50.000 - 70.000
15 March 2022
Hammer PriceRegister to access this information.
French silver, 18th century (1755-56)
Pear shaper body of spiralled gadroons that extend to the spout
Base and cover edges of joint acanthus leaves clusters
Volute thumb piece
The lid with sliding mechanism for inserting whisk
Carved rosewood handle
Paris assay-marks for 1750-1756 stamped FTG for François-Thomas Germain. Two Paris warrantee marks letter K for (1750-1751) and letter P for (1755-56)
(spout cover missing)
Height: 26 cm
Coffee or chocolate pot, defined by a circular base and bulging twisted spiralled body, accentuated by shallow, smooth fluting that extends to the short and broad spout. Counter-curved profile wooden handle and circular section cover, featuring a sliding element for opening and closing a small orifice for fitting a whisk to homogenize its contents.
HISTORY AND PROVENANCE
Information about the history of this piece is scarce, similarly to what often happens with mobile heritage destined for secular use within domestic contexts, whose existence is not always considered in the extant documentation. Nonetheless, it is known that this coffee or chocolate pot, still owned by her descendants, belonged to the 5th Countess of Ficalho, Maria Josefa de Mello (1863-1941), daughter of the 4th Counts, Francisco Manuel de Mello Breyner (1837-1903) and Josefa Brito do Rio (1840-1892), and that it had entered the family collections some generations earlier. Made at the famous silversmith François-Thomas Germain’s workshops, in Paris, it might in fact have been acquired by the well-travelled and wealthy merchant Anselmo da Cruz Sobral (1728-1802), an ancestor of Maria Luísa Braamcamp Sobral de Almeida Castelo-Branco de Narbonne-Lara (1812-1890) who married the 2nd Marquess of Ficalho, António José de Mello Breyner Teles da Silva (1806-1893). Maria Luísa was the daughter of the 1st Counts of Sobral, and, through her mother, a descendant of the Duke of Narbonne-Lara (1755-1813), Minister of War to Louis XVI and aid-de-camp to Emperor Napoleon, a fact that establishes an unequivocal connection to France. We should not, however, neglect the suggestion (PENALVA & MAGALHÃES 2021, p. 131) that it may have entered the family via the 1st Marquess of Ponte de Lima, Tomás Xavier de Lima Teles da Silva (1727-1800), figure of the highest rank that, during the Marquess of Pombal consulate would know identical tragic fate as the Dukes of Aveiro who, before their imprisonment and the confiscation of their property, held in their collection important gold and silverware made by the Germain workshops, such as the extraordinary centrepiece that belongs to the Museu Nacional de Arte Antiga collection in Lisbon (inv. 1827 Our.).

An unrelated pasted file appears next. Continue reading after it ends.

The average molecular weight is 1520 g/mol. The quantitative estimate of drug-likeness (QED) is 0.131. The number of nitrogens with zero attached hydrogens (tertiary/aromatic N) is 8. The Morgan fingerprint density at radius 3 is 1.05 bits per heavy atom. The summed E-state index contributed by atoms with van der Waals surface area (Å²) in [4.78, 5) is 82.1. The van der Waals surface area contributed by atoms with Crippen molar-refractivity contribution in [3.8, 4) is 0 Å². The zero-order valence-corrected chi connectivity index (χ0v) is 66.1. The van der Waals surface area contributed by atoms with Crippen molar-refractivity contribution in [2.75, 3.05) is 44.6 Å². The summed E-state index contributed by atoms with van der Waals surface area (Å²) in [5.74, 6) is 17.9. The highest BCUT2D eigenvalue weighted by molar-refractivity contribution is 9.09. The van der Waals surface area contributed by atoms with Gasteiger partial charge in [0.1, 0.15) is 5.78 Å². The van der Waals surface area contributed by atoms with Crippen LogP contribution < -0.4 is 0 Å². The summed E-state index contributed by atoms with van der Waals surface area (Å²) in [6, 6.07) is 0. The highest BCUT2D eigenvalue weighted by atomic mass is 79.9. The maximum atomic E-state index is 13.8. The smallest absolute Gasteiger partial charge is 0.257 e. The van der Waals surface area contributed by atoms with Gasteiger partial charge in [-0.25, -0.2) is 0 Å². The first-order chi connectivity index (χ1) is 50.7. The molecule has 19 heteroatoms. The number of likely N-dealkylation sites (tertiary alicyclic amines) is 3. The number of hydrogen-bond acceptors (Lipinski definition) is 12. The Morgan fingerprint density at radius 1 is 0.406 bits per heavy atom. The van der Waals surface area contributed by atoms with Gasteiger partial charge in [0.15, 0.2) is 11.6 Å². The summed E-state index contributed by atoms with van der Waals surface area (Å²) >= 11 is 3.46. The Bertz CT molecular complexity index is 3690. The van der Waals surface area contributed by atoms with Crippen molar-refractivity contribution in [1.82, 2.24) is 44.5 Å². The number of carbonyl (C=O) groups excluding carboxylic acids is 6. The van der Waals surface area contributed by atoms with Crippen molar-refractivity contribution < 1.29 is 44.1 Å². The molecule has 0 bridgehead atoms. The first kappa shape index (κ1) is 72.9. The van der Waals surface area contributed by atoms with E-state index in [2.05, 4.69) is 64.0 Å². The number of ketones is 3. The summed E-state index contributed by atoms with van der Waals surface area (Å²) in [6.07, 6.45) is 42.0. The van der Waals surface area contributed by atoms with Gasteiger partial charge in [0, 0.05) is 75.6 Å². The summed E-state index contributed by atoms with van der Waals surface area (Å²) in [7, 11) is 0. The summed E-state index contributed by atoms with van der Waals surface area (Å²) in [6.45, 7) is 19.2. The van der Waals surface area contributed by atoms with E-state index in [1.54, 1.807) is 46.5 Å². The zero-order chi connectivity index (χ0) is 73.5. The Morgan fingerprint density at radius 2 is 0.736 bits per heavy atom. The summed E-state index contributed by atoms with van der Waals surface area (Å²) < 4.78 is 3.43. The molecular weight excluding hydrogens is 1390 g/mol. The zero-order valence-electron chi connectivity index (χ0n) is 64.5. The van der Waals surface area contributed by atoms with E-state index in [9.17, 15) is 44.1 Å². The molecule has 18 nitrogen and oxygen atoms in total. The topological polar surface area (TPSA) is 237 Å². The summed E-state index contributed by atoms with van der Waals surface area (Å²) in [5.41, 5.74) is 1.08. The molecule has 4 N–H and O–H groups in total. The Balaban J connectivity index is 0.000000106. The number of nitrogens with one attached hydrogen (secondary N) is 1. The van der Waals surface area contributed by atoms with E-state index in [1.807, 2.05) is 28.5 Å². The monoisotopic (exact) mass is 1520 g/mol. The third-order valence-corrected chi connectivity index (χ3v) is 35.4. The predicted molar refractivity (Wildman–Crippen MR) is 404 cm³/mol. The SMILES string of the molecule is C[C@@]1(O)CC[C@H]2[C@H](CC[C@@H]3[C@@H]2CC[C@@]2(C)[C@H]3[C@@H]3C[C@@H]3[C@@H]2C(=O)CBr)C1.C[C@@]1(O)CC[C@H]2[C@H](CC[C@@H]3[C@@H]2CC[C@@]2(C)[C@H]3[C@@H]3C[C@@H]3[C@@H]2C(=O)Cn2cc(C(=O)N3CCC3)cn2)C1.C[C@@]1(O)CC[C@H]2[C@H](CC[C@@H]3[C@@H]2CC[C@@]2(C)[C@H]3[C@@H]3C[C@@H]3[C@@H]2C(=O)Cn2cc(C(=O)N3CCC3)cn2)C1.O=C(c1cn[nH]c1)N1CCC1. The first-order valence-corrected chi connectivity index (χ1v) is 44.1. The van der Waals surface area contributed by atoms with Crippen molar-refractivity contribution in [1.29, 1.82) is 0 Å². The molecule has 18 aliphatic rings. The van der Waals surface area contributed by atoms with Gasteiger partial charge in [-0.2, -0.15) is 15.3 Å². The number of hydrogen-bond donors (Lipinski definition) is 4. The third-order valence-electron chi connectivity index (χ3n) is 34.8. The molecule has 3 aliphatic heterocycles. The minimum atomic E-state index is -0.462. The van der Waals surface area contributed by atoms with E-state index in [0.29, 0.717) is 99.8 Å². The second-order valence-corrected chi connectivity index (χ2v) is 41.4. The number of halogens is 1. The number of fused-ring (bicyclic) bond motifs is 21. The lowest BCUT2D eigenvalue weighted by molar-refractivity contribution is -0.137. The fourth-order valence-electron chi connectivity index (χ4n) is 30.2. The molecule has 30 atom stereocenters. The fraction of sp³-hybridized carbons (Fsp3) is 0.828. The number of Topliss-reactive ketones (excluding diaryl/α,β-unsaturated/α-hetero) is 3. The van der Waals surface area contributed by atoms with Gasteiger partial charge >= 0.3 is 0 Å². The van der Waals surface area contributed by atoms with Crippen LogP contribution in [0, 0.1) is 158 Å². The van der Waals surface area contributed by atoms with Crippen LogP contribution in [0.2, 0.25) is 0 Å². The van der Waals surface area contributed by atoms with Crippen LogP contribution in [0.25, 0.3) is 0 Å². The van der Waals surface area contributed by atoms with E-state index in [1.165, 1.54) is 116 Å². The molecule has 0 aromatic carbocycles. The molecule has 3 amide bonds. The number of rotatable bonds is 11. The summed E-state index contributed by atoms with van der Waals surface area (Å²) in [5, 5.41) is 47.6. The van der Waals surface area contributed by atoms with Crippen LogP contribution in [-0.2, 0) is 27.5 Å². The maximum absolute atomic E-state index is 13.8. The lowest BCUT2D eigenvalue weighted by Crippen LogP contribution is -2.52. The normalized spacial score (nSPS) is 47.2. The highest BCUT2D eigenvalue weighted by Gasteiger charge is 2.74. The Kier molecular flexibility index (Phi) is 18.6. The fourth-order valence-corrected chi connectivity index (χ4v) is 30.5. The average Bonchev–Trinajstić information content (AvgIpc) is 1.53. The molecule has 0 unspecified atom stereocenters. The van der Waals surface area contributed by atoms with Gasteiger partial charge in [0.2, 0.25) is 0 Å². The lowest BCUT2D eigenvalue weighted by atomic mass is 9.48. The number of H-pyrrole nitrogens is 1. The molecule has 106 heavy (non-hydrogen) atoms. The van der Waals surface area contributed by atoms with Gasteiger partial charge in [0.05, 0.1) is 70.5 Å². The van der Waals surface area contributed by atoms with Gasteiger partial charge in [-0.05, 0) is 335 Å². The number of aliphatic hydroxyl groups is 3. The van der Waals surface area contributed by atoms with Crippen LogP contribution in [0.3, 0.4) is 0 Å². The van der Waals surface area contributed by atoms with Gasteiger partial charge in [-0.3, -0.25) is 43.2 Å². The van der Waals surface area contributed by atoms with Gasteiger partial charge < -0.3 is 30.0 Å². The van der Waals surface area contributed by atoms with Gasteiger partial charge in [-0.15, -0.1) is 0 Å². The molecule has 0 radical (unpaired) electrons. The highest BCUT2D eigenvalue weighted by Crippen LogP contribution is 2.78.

WHAT DOES IT TELL US: AUTHORSHIP AND DATING